Exterior building materials

Last updated: 9 August 2023

exterior building materials2

Consider building materials that come from sustainable sources, contribute to energy efficiency, and don't harm human health.

Choosing exterior building materials

Exterior building materials include materials for roofing and cladding, walls (including framing), foundations, and window/door frames.

Some materials may release emissions which can harm human health, either during manufacture or after they are installed. Some come from sustainable sources. Some can be recycled or reused. Some require more maintenance. Some may be more durable or more suitable than others for your climate and home design.

Often, choosing materials is about balancing these factors. For some, sourcing and sustainability are more important; for others it may be durability or recyclability and cost is a factor in most cases. The best thing you can do is be informed about what you are using and make the choice that fits your situation and needs.

Exterior building material options

Your choice of the exterior material will depend on your personal priorities. Factors may include things like visual appearance, ease of maintenance, the use of natural materials and the suitability for thermal mass for heat storage. Also, your site, climate and house design will influence the best options for a durable, strong exterior structure.


Having a durable structure means considering:

  • Efficiency of use – if it lasts longer, it won't need to be replaced as often, which benefits both your pocket and the environment. All materials need maintenance and will eventually reach the end of their life, so it’s still important to consider if they can be safely disposed of.
  • Natural durability – some materials need to be treated in some way to improve long-term durability. Naturally durable exotic timbers such as macrocarpa, larch, cypress and others can be used untreated as framing in specific areas where there is no risk of moisture. Check the potential toxicity, durability, maintenance and disposal requirements of the materials you are planning to use.
  • Design for durability – use of eaves, flashings, and foundations ('good hat and good boots') to protect from wind, rain and corrosive elements will minimise the risks from deterioration. Good design can help to extend the life of building materials.


When you're choosing building materials, think about:

  • whether you'll need to use treatments, finishes and coatings for protection against moisture, decay and/or insects
  • whether you'll need to maintain materials using products that are potentially harmful to you and/or the environment and, if so, how you'll dispose of them
  • whether regular maintenance will be needed for ongoing durability – this is especially important in corrosive climates
  • whether the roofing material is suitable for water collection if you want to collect rainwater for drinking or watering the vege garden.

Sustainability and life-cycle


If you choose locally sourced materials, there’ll be less need for transportation, and it'll also be easier to find out how the product is made and performs in local conditions.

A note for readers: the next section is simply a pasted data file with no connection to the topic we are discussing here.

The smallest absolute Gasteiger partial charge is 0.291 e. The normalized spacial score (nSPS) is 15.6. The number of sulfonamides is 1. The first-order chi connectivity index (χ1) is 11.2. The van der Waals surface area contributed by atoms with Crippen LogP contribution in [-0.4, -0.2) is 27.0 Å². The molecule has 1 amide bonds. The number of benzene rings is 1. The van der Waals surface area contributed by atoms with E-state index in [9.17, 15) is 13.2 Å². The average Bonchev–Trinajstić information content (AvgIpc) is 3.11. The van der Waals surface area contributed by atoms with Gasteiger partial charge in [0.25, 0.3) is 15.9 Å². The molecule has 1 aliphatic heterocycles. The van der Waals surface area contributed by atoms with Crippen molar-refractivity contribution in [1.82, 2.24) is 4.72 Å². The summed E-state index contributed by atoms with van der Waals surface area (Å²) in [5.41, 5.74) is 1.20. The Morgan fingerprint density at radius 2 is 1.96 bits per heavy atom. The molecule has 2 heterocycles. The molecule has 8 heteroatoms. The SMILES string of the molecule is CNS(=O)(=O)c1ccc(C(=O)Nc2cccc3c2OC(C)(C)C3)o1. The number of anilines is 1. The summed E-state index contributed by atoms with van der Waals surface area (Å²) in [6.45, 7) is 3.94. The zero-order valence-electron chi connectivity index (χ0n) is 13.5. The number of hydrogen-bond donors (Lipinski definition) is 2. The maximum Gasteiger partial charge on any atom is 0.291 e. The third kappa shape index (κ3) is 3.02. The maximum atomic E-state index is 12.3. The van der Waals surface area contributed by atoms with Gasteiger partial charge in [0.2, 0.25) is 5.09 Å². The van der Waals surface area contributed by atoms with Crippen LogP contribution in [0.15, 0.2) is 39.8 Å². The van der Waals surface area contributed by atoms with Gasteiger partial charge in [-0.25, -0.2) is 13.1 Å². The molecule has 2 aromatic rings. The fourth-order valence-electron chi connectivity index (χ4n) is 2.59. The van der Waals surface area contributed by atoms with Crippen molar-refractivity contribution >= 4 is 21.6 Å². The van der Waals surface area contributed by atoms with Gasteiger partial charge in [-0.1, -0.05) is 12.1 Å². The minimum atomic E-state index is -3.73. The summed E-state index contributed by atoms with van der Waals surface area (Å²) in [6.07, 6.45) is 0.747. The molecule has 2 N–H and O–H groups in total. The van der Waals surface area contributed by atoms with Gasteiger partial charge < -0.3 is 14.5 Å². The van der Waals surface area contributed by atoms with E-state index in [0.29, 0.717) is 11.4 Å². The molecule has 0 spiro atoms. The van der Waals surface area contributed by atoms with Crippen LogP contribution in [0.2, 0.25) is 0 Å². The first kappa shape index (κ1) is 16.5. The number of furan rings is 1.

Imported materials can be harder to assess for environmental compliance – although some imported materials may have a higher recycled content and better functionality than locally sourced ones.


  • asking for Environmental Product Declarations (EPDs), which are independently verified and registered documents that communicate transparent and comparable information about the life-cycle environmental impact of products.
  • looking for independent environmental labels such as Eco Choice Aotearoa or Toitū Envirocare
  • looking for evidence that the manufacturer uses environmental management standards (such as ISO 14001) and systems (such as Zero Waste and The Natural Step).
  • looking at manufacturers' websites or marketing information to find out how much effort the relevant industries are putting into environmental management, natural area regeneration, and minimising effects on local communities

Many materials used for exterior structures are made in New Zealand. PVC, bauxite for aluminium, some structural steel, some fibre cement, gypsum plaster and aerated concrete blocks are imported. Most bricks and clay roof tiles used in New Zealand are imported from Australia and other countries.

Impact of extraction and processing

The extraction, processing and manufacturing of building products produces greenhouse gas emissions. It’s important to balance the amount of greenhouse gas emissions in the extraction/processing/manufacturing process against the energy and carbon savings and health benefits from the finished material. A material that produces a lot more carbon emissions in its manufacture might save energy and carbon during the life of your home by reducing the need to heat or cool, or lasting a lot longer than alternative materials.

You can minimise the impact of the build by looking for products which:

  • use renewable raw materials that can be regenerated naturally to replace those used
  • are biodegradable or fully recyclable at the end of life
  • have a recycled or reused component
  • are based on raw materials that are managed with a long-term view, and with efforts to regenerate any mined areas to manage their impact on the environment.

To reduce environmental impacts on land and waterways, look for manufacturers that restore any natural areas the extraction process affects.

This information is published by the Ministry of Business, Innovation and Employment’s Chief Executive. It is a general guide only and, if used, does not relieve any person of the obligation to consider any matter to which the information relates according to the circumstances of the particular case. Expert advice may be required in specific circumstances. Where this information relates to assisting people: